1_office laser printerSafeWork Australia commissioned the Queensland University of Technology and Toxikos Pty Ltd to conduct a study on workplace exposure to laser printer toxic emissions. The study was aimed to provide guidance on control measures and thus reduce exposure levels. This likewise evaluated the adverse health effects associated with exposure to laser printer emissions in the workplace.

Laser printer emission components are much different to toner particles as well as air pollution particles. Emissions from laser printers are mainly aerosol condensates of volatile organic compounds (VOCs) or semi-volatile organic compounds (SVOCs). Possible negative health effects were traced to the chemical nature of the aerosol and not the physical properties of the “particulate” if the emission is VOC or SVOC in nature. The emissions will disintegrate and will be absorbed, once it comes into contact with the respiratory tissue.

The scientific research commenced the test experiment by comparing levels of exposure to laser printer emissions at approximately 1 metre from the printer. For each assessment, there is a “risk of direct toxicity” that is reported. Airborne particles that scatter within an office environment combine with other particles from different sources like paper fibres, inorganic gases and organic vapours. Particles that accumulate outside the office like those of vehicle emissions that flow into the building may further aggravate the emissions being inhaled by workers, apart from the laser printer emissions.

The comprehensive study also revealed that potential health effects from particles in laser printer emissions can aggravate one’s health and this is coined as “sick building syndrome.” It can be associated with other factors like poor indoor air quality and particulate ambient air pollution. Pulmonary inflammation and fibrosis can adversely victimise the workers as proven by these toxicological experiments. A study of 1,016 adults showed (including 346 office workers) symptoms of sick building syndrome and exposure to fumes from printer and copier emissions, paper dust, and carbonless copy paper. All reported general symptoms of headache and fatigue.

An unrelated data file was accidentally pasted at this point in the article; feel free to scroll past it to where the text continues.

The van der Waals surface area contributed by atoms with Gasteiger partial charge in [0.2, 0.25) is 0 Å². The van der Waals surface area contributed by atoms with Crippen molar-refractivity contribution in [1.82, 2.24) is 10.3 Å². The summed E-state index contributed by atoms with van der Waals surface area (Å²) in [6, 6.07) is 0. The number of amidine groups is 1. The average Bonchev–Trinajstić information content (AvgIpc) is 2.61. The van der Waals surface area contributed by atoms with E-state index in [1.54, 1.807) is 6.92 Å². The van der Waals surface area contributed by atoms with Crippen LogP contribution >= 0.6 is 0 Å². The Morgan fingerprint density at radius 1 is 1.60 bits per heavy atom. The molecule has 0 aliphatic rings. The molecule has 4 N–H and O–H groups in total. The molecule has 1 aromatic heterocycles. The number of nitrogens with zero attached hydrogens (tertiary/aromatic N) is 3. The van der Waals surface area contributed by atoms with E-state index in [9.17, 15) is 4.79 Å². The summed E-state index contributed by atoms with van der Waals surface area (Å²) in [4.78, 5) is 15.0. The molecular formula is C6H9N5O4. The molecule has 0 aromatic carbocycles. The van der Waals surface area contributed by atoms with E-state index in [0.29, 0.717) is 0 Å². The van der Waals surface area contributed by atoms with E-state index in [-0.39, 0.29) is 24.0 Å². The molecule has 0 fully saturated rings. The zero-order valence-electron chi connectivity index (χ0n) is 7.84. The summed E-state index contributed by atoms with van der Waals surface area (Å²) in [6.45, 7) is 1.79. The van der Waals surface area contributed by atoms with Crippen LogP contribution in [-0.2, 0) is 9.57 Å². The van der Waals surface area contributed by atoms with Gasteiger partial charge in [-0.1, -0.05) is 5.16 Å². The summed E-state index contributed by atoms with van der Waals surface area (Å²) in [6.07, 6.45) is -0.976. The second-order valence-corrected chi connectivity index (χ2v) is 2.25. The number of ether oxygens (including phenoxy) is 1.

A patient was studied and the diagnosis showed that the patient has been suffering weight loss, abdominal pains  and diarrhea. An electron microscopy X-ray analysis revealed some “submesothelial carbon aggregates” consisting of nanoparticles or simply black spots found in the patient’s peritoneum. These nanoparticles were later identified as having the same size as reported to be emitted from printers. It was documented in many occupational health literatures that handling toners could be associated with respiratory health effects, thoracic radiological abnormalities and in some cases pneumonitis. Since the patient had a laser printer on her work desk for three years the authors assumed that the patient had been exposed to toner dust.

Identification of particles from experiments using printers that were modified to operate without paper revealed that particles were emitted from high boiling point siloxanes and other SVOCs derived from chemicals that are related to thermo-protection of plastics. Highly saturated water vapour released from paper could form a “condensate” which is harmful to one’s health. Dimethyl and disobutyl succinonitrile were also discovered in the laser printer emissions aside from the common VOCs like styrene, xylene, ethylbenzene and toulene.